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5 Steps to Managing Conflict: A Simple Guide to Conflict Resolution for Kids and Adults

Two teen girls in conflict

Let's explore a topic that's helpful for both parents working to break generational cycles and teachers eager to bring Social and Emotional Learning (SEL) into their classrooms: how to face conflict.

Understanding Conflict

Let’s first figure out what conflict means. It's when people have different opinions and ideas, causing a bit of a roadblock. It's not the same as bullying, where one person is overpowering another.

Conflict happens in every relationship, but it does not have to ruin the relationship. Kids can have conflict with their parents, siblings, and friends; adults can have conflict with their partners, coworkers, and with businesses. If you have ever disagreed with anyone, you most likely have experienced conflict.

There are some things you can do to minimize the impact conflict has on your relationship. Let's look at five simple steps to resolving conflict.

Five Steps to Resolve Conflict

Here are five simple steps to navigate through conflicts effectively:

Step 1 - Stay calm.

Handling problems when emotions are high can be tough. Children can be taught to take a deep breath and seek a moment of peace, either by finding a quiet space, practicing deep breathing, or doing a bit of mindfulness practice.

Step 2 - Discuss the issue.

It's really important to communicate openly. Kids can be taught to express their feelings using "I" statements, like "I feel upset because..." This approach encourages understanding without making someone feel like they're being attacked.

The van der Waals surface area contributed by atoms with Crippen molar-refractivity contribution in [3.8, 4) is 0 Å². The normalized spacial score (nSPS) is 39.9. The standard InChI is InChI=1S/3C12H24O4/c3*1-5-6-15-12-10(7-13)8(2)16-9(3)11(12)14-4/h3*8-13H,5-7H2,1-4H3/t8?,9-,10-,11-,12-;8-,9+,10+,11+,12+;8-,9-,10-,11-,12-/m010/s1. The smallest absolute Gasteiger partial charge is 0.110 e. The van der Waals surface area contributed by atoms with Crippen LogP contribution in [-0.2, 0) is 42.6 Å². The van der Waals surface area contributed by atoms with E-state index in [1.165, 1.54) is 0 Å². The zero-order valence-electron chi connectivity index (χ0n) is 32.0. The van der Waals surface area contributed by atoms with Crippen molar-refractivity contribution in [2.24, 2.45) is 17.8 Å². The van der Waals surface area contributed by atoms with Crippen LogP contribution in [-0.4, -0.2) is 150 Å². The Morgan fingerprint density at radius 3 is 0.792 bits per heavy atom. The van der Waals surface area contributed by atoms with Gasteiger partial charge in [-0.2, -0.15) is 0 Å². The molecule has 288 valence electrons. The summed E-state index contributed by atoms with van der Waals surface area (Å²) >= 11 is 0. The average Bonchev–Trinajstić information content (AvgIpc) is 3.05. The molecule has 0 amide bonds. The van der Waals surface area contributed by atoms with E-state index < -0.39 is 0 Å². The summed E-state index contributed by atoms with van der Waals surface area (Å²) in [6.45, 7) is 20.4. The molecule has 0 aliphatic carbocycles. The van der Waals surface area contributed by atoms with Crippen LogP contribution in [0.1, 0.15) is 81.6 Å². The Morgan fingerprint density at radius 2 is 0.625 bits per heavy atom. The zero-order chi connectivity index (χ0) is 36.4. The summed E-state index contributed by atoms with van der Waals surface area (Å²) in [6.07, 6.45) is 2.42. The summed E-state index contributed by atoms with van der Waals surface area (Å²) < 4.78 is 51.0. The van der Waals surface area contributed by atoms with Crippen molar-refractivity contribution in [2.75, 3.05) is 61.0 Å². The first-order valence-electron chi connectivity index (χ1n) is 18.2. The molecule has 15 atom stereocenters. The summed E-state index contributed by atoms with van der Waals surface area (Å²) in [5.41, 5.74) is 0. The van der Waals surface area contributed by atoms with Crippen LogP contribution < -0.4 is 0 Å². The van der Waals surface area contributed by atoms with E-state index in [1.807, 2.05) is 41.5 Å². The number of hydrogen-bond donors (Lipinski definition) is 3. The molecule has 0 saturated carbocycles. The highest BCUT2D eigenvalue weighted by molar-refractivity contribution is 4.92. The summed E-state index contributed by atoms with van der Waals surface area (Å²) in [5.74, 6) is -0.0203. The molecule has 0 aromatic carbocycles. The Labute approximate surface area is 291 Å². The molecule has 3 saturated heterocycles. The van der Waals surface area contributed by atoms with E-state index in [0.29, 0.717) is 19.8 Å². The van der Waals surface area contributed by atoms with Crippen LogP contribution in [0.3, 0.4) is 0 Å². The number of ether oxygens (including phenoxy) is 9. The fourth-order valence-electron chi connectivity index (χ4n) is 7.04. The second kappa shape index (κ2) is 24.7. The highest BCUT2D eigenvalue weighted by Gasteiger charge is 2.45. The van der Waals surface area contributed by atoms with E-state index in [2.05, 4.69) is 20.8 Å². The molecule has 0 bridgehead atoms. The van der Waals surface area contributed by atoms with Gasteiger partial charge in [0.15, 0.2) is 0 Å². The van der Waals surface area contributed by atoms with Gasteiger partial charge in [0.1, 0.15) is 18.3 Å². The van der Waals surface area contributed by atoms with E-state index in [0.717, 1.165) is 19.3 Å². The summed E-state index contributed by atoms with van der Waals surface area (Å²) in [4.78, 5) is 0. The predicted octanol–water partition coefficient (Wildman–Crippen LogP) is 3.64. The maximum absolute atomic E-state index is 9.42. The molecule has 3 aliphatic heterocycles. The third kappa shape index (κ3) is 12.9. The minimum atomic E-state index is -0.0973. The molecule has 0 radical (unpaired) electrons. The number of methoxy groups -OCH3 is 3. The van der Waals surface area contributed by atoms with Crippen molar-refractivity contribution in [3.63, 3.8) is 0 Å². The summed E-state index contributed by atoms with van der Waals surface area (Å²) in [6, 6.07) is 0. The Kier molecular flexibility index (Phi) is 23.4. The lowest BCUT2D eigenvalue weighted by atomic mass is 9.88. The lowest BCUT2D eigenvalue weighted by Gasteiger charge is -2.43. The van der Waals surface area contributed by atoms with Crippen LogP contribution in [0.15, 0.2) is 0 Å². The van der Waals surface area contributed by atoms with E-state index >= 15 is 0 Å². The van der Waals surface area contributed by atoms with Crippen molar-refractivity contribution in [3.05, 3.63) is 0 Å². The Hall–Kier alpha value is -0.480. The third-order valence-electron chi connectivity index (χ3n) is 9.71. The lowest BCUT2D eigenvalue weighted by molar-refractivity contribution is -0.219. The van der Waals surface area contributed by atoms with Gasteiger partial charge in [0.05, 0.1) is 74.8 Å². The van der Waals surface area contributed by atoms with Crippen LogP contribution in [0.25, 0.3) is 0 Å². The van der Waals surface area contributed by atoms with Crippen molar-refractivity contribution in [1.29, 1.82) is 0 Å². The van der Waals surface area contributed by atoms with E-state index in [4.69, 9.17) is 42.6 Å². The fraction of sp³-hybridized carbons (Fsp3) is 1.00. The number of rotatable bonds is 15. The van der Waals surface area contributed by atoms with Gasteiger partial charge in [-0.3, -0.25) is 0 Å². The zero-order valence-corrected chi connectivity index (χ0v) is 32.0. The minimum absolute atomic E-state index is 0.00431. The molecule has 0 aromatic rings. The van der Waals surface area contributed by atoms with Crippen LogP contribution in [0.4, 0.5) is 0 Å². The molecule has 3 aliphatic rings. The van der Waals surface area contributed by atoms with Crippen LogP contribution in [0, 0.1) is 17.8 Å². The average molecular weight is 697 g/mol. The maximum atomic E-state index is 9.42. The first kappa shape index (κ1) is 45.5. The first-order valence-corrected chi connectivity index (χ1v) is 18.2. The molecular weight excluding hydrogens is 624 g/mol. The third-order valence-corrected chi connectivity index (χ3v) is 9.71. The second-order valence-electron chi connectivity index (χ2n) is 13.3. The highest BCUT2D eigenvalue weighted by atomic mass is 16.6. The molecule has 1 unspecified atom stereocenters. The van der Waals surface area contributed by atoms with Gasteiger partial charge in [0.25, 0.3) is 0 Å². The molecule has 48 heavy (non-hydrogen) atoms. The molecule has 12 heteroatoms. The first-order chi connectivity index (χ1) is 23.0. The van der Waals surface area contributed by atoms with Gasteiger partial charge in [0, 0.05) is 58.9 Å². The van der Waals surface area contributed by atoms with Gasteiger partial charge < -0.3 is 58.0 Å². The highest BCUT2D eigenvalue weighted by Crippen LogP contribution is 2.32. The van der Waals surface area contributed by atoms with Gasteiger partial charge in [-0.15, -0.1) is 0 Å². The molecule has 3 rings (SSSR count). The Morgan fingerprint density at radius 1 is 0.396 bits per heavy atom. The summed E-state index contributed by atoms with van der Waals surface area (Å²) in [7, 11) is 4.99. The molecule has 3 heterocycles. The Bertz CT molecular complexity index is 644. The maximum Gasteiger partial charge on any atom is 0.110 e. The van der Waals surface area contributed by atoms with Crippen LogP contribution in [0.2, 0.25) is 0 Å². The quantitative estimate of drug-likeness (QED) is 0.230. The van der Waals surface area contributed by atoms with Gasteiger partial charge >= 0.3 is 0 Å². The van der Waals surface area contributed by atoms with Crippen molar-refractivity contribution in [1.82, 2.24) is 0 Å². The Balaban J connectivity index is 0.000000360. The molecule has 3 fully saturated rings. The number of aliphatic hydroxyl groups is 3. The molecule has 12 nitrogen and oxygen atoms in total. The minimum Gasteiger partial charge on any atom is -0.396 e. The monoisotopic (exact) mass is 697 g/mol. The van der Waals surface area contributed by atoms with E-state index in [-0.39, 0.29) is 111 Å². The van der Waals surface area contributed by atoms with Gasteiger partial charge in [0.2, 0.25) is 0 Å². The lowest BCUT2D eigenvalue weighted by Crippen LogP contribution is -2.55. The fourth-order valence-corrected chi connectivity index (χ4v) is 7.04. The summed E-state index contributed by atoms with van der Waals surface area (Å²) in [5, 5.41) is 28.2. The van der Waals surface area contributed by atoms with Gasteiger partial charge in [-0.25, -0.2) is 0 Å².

Step 3 - Understand the other perspective.

Active listening plays a crucial role here. It's not about agreeing right away; it's about trying to see where the other person is coming from so that everyone can find common ground.

Step 4 - Brainstorm fair solutions.

Collaboration is important when it comes to problem-solving. Encourage children to think of solutions that are fair to everyone involved. It could mean sharing, taking turns, or creating an entirely new plan. The goal is equality and mutual satisfaction.

Step 5 - Try out the solution.

Implement the agreed-upon solution and assess how it works. If any roadblocks get in the way, it's okay to ask for help. Flexibility in trying different approaches is important until everyone is comfortable with the solution and the conflict is resolved.

The Role of Parents and Educators

Teaching children these conflict resolution steps empowers them with skills to handle disputes in a healthy manner and grow from them. For teachers, incorporating these steps into everyday classroom activities reinforces SEL, providing students with tools to navigate conflicts constructively.


Conflicts are just another part of life, and with the right attitude, resolving them can be simple. Following these five tips teaches children how to handle disagreements with empathy and understanding, preparing them for better relationships in the future.

Remember, with every conflict comes an opportunity for growth. As parents and educators, guiding kids through these moments with kindness and wisdom is crucial to their development.

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